GAO: Regs needed for unmanned aerial systems

The number of Unmanned Aerial Systems being built for civilian uses ? including those for law enforcement, firefighting and science ? is expected to quadruple between 2012 and 2017 assuming relevant federal regulations are completed before then, according to a new report by the Government Accountability Office.

From 40 civilian unmanned systems to be built in 2012, industry sources estimate that number will increase to more than 160 such systems annually by 2017, the report said.

In addition to military uses, the federal government uses unmanned aerial systems for scientific and weather data and border protection. During the coming years, their uses are predicted to expand to law enforcement, firefighting and post-disaster communications.

"The military's use of unmanned aerial systems has raised the visibility of the possible benefits of using UASs in non-military applications," the GAO said.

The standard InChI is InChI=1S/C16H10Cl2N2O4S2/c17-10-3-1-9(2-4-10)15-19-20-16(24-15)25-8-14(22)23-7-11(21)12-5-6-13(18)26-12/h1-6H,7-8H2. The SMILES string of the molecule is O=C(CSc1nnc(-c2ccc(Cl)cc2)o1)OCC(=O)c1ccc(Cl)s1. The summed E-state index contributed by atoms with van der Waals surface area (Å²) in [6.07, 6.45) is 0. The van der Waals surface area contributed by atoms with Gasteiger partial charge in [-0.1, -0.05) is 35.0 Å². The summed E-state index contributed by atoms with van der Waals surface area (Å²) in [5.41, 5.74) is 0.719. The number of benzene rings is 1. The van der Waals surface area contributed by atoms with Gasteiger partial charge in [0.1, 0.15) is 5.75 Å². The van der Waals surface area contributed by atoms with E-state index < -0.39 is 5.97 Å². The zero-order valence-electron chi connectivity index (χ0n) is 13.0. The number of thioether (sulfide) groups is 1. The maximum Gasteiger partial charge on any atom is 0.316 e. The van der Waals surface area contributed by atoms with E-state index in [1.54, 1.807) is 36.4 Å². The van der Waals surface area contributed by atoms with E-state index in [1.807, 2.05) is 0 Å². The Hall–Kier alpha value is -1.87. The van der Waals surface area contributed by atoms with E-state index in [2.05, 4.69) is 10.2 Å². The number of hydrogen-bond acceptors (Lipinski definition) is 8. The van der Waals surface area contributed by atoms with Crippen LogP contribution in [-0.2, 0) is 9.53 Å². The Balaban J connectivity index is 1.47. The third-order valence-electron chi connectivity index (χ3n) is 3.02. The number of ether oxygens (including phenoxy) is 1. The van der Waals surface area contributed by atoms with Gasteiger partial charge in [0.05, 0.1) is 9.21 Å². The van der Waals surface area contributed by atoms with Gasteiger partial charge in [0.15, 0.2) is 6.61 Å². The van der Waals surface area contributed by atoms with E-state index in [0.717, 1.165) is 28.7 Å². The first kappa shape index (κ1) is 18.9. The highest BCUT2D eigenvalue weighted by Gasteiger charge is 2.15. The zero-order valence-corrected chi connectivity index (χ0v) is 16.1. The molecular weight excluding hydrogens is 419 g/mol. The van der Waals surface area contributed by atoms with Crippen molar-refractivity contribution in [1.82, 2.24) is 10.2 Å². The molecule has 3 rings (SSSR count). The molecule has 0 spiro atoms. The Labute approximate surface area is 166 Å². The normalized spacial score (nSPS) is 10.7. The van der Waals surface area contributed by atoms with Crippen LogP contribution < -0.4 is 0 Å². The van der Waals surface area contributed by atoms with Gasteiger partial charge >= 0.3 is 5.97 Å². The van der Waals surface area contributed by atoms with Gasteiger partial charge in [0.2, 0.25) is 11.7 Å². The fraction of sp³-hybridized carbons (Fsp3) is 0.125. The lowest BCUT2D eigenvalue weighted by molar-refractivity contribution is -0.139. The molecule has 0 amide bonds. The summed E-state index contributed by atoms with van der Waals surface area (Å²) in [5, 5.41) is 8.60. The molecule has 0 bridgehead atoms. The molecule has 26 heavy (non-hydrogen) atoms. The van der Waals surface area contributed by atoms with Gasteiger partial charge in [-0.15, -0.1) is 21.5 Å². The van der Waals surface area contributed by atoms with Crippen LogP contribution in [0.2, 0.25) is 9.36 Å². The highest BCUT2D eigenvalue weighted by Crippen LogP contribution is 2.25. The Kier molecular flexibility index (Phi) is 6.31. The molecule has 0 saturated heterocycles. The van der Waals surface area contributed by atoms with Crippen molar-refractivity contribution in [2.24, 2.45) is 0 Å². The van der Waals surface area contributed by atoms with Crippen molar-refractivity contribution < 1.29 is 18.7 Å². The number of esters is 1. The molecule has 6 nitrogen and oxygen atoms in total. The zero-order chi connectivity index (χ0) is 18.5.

Advances in computer technology, software development, lightweight materials, global navigation, advanced data links, sophisticated sensors and component miniaturization also contribute to the heightened interest in employing such systems in civilian roles, the GAO states.

The Federal Aviation Administration currently authorizes use of unmanned aerial systems on a case-by-case basis. The FAA is working with the Defense Department to develop airspace safety regulations that would allow the systems to get more use.

The GAO report suggests that Congress create an entity in the FAA to coordinate plans for developing unmanned systems. It also advises the Homeland Security Department to assess the security implications of routine operation of unmanned aerial vehicles.

The operation, maintenance and integration of unmanned aerial systems with other systems are active areas for federal contractors.

About the Author

Alice Lipowicz is a staff writer covering government 2.0, homeland security and other IT policies for Federal Computer Week.

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